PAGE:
Why actors are drawn to cricket
X-Men mutant Wolverine has an accelerated healing process, retractable claws, and extra-sensory gifts of sight, smell, and hearing. Yet his most spectacular power is being able to hit Shane Warne back over his head. Well, this unique talent belongs to Hugh Jackman, one of the many actors who love to swing a bat when not learning their lines.
So what is it about cricket that draws thespians to the game in droves?
Writer Alan Ross described watching a cricket match as "a storehouse of thought, of thought occasioned by the game itself, by the beauty, wit or intelligence of one's companion: or simply a private unravelling of problems, personal, political, moral." Which is perhaps why it attracts the acting type. "We too are people who essentially dream and loaf for a living," admits Mike Simkins, actor, and author of Fatty Batter, his comic account of captaining a team of thespians. "We too have long hours in which to contemplate the uncertainties, worries, and illusions of life." The sporadic nature of a career on stage and screen is ideal. "Cricket is a glorious way to soak up the sun between interviews, a chance to pick up tips from fellow actors about auditions. I reckon half the crowd at a Middlesex match are out of work thespians."
Mike's team, The Harry Baldwin Occasionals, a side I sometimes moonlight for - my work as a TV extra and computer-game zombie in Japan just about qualify me as a thespian - are one of the many actor-cricketer teams based around London, including The Stage, The Bloody Lads, The Ivy Club, The Thespian Thunderers, and perhaps the most famous, the Gaieties, founded in the 1930s by variety performer Lupino Lane, and later captained by Harold Pinter, playwright and Nobel prize winner.
Reminiscing about his days with the Gaieties, Pinter, an avid yet average cricketer - unfairly tagged according to his friend and team-mate director Harry Burton, who says Pinter could hit mighty sixes off the back foot - recalled a match in which he was out for a duck and dropped two catches, and asked himself, "Why I am doing this?" His forthright answer was, "Because I've always loved cricket." Even after he'd driven "all the way to Dover to bugger up the bloody game".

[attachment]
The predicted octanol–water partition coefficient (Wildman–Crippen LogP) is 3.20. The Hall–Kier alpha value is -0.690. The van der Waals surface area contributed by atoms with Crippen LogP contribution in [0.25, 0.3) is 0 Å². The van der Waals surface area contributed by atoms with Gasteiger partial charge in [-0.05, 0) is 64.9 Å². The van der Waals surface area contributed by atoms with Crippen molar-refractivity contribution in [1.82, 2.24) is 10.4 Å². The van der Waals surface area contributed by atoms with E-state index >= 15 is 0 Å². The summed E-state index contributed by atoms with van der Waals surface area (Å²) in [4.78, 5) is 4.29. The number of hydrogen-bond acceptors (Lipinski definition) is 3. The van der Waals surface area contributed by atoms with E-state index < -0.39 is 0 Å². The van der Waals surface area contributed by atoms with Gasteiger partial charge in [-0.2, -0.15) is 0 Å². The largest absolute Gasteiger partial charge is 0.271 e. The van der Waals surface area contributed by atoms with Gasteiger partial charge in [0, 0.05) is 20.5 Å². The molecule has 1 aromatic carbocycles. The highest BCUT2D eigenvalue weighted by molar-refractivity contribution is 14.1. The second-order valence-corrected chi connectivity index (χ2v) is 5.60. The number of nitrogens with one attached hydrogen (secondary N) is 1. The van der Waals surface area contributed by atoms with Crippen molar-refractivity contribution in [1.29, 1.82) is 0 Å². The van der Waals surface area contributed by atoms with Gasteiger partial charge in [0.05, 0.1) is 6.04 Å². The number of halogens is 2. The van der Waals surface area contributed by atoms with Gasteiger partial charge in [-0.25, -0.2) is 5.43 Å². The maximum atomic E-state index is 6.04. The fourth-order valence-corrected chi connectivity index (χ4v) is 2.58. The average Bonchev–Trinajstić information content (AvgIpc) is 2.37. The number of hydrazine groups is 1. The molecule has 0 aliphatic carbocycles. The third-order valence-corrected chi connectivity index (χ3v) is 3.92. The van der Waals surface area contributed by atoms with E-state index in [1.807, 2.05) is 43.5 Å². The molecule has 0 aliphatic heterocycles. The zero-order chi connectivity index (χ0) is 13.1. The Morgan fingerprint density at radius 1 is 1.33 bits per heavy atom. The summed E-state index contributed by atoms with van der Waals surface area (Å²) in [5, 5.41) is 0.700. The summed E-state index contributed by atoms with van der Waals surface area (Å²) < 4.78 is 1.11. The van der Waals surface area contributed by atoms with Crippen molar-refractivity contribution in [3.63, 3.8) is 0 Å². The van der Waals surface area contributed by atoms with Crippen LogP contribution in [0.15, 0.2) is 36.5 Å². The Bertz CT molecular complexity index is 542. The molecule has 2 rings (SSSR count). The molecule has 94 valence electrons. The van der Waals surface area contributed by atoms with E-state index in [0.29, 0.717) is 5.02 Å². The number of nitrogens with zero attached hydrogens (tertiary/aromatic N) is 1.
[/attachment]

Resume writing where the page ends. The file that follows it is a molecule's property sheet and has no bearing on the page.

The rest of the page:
The actor-cricketer isn't confined to a commutable distance from London's Theatreland. Conceived in 2011, India's Celebrity Cricket League has brought together some of the biggest names in film and cricket, with actors reportedly suspending shoots to prioritise taking the field. However, the most star-studded cricket team of all must be the California-based Hollywood Cricket Club, created by the doyen of actor-cricketers, Charles Aubrey Smith. In a dazzling screen and sporting career, Smith captained Sussex, played against WG Grace, led an England side in Australia, captained the first ever Test against South Africa, "all while working as an actor", enthuses Simkins. Smith then went to America and landed glittering roles alongside Clark Gable, Vivien Leigh and Elizabeth Taylor. And, just as importantly, founded the Hollywood Cricket Club in 1932 - the same year that he scored 24 against Don Bradman's visiting Australians.